It’s money time for Elon Musk.
If summer has passed, autumn is off to a flying start for the richest man in the world.
The tech tycoon has important appointments at the end of September that could have a considerable impact on the empire he is building. These appointments can also affect the image of a revolutionary and visionary boss that he is building.
These appointments relate to two fronts: the abrupt withdrawal of his offer to acquire the social network Twitter (TWTR) for $44 billion and the promise to unveil an advanced humanoid robot to be marketed in 2023.
Musk on Sept. 26 and 27 will be grilled by Twitter lawyers, who are asking the Delaware Court of Chancery to compel the entrepreneur to honor his initial commitment to acquire the platform.
The stakes are financial for Musk, who personally wanted to take control of the social network. If he loses, he would have to shell out $44 billion of his personal wealth, which is largely based on his Tesla (TSLA) shares. But Musk had managed to secure the support of partners before his abrupt withdrawal on July 8.
If Twitter loses, it is not excluded that the market value of the platform, which is a place where trendsetters and opinion makers gather, will suffer enormously because doubts about its profitability will undoubtedly resurface.
Musk’s excuse for withdrawing his bid is that the social network is lying about how many spam bots, or fake accounts, exist on the platform. However, advertisers take into account the number of users on a social network to determine whether they promote their products and services there.
Twitter has always said that fake accounts make up less than 5% of its users, but Musk says that number is closer to 20%. It should however be noted that the billionaire made the choice from the outset to make a bid without prior due diligence as is customary in mergers and acquisitions.
Twitter believes that Musk changed his mind when he saw the markets shaken by fears of recession. Basically, it’s all about the money or the price. Twitter shares are currently trading at $41.58, $13 less than the $54.20 per share offered by Musk on April 25 to acquire the entire company of which he had already been the largest shareholder since April 4 with a 9.1% stake.
Will Musk Deliver?
Twitter shares closed at $48.93 on April 22, the last trading session before Musk’s bid announcement.
The deposition, which can be extended to Sept. 28, is supposed to take place at a law office in Wilmington, Del., according to a court filing.
A five-day trial is scheduled for Oct. 17 before Delaware Court Chancellor Kathaleen McCormick.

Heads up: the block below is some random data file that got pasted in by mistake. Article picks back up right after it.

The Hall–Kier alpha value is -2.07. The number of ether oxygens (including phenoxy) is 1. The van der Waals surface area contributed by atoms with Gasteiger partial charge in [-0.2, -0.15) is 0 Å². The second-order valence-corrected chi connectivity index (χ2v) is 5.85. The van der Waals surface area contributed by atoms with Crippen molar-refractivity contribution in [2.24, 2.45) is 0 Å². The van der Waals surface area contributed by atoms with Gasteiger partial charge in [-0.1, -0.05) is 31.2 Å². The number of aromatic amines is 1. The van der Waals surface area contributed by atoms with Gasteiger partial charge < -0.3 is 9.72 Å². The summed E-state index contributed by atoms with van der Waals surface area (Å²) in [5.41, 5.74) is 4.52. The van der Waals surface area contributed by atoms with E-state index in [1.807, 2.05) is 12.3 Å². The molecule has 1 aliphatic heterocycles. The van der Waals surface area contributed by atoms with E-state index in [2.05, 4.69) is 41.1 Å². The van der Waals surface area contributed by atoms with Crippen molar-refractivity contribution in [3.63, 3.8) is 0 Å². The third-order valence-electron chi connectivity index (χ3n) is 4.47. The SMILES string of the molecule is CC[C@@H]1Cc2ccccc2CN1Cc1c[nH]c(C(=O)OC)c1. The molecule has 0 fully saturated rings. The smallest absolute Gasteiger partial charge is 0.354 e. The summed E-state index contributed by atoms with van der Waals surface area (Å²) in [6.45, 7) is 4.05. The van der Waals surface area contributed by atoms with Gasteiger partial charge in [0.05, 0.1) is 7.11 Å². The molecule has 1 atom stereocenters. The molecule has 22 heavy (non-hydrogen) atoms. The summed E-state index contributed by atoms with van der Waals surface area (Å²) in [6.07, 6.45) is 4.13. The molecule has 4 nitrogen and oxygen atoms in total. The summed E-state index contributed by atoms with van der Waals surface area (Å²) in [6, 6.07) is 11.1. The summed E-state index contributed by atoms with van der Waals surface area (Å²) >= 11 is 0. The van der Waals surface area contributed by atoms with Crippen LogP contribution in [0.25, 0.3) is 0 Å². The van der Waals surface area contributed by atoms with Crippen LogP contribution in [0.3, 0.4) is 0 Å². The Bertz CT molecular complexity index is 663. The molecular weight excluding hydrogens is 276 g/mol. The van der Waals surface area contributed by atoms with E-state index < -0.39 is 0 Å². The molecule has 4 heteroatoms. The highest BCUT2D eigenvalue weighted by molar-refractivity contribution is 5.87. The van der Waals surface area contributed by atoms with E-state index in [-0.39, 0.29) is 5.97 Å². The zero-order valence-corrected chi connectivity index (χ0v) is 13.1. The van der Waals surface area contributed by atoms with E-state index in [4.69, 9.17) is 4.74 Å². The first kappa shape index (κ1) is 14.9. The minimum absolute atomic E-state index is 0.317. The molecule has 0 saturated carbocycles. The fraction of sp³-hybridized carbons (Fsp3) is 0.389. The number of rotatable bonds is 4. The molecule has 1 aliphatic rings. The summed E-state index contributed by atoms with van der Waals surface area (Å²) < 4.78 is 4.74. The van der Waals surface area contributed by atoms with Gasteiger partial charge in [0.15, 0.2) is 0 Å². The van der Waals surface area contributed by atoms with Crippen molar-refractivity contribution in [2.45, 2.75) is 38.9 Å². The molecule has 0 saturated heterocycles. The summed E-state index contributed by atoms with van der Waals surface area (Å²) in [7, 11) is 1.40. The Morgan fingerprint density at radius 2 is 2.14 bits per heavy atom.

Regardless of the outcome of the deposition, Musk is eagerly awaited by his fans and his detractors on Sept. 30. The mogul is supposed to reveal a functional Optimus, a humanoid robot that will replace humans in Tesla’s factories, during a day dedicated to the progress of artificial intelligence at Tesla.
This is the second edition of Tesla AI Day, an event launched in 2021.
“Tesla AI Day pushed to Sept 30, as we may have an Optimus prototype working by then,” Musk announced on Twitter on June 2.
The billionaire had said in January that a prototype Optimus would be ready by the end of the year and Tesla planned to market it from 2023.
No details have leaked on what Optimus will be able to do.
The question is: Will Musk deliver?
“I think actually the most important product development we’re doing this year is actually the Optimus humanoid robot. This, I think, has the potential to be more significant than the vehicle business over time,” the tech tycoon said during the first-quarter-earnings call.
This is a big gamble as Musk has struggled to generate much excitement around Optimus. The Optimus concept is fueled by the mogul’s desire to replace humans with robots in his factories. It was introduced in August 2021, during the first Tesla AI Day.
Optimus looks like a human in a robot suit, nearly six feet tall and weighing 125 pounds. It will use the same AI systems that helped power Tesla vehicles, Musk said at the time.
Optimus will assist with repetitive tasks around the factory, the company has said. Tesla wants to produce 20 million vehicles annually, compared to almost one million in 2021.
The humanoid robot could herald an era when “physical work will be a choice,” Musk has said. Ultimately, it could mean “there will need to be universal basic income,” according to the billionaire.
However, in 2018, Musk acknowledged that sometimes too much automation is a “mistake.”
“Yes, excessive automation at Tesla was a mistake. To be precise, my mistake. Humans are underrated,” the billionaire said at the time.